I remember an occasion over thirty years ago, in Newcastle upon Tyne, saying to the man I was drinking with that I figured all the things we do, including great art, are to help us forget that inside fifty, a hundred years we’ll be no more than a handful of dust. He seemed to find this funny (admittedly we’d both been drinking for quite some time) but he didn’t explain what aspect of it he found funny.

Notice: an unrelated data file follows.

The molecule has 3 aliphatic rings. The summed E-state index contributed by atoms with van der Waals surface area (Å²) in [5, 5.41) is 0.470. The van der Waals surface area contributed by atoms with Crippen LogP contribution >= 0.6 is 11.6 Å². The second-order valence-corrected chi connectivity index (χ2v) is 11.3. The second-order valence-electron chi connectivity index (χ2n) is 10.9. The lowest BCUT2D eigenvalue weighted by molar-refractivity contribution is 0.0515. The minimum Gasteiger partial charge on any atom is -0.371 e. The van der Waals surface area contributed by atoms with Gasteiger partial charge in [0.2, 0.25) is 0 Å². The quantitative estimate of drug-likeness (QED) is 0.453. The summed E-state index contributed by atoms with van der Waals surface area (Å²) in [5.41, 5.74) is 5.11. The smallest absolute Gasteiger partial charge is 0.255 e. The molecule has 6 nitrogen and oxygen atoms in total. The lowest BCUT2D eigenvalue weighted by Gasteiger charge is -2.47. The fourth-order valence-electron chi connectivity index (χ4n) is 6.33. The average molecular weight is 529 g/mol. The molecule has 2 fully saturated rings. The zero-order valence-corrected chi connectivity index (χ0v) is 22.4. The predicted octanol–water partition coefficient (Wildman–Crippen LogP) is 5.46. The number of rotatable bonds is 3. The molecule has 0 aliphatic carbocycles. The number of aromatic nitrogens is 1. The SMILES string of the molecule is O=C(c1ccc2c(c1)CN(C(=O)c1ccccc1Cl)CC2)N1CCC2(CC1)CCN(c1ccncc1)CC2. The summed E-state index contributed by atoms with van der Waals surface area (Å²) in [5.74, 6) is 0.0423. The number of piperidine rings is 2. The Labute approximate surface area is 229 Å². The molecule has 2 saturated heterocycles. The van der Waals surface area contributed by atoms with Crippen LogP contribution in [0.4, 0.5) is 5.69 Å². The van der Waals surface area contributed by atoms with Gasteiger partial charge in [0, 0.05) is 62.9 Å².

I found myself thinking of this over the past week. My wife’s sister Phil had been rushed to hospital and had been diagnosed as having a tumour on her brain and underwent surgery in Dublin. As we waited for news and prayed, all the normal things that interest me – books, music, sport, ideas – all slipped away and became the feeble props I’d identified them as being in that boozing session so long ago. And then, with the surgery completed and the word that my sister-in-law was looking pretty wretched, when we were bracing ourselves for the worst, word came. The tumour was benign and she was going home the next day. Again, everything else became meaningless, peripheral, but instead of a core of fear we were focused on a core of joy. As Woody Allen said once: “The two most beautiful words in the English language: it’s benign”.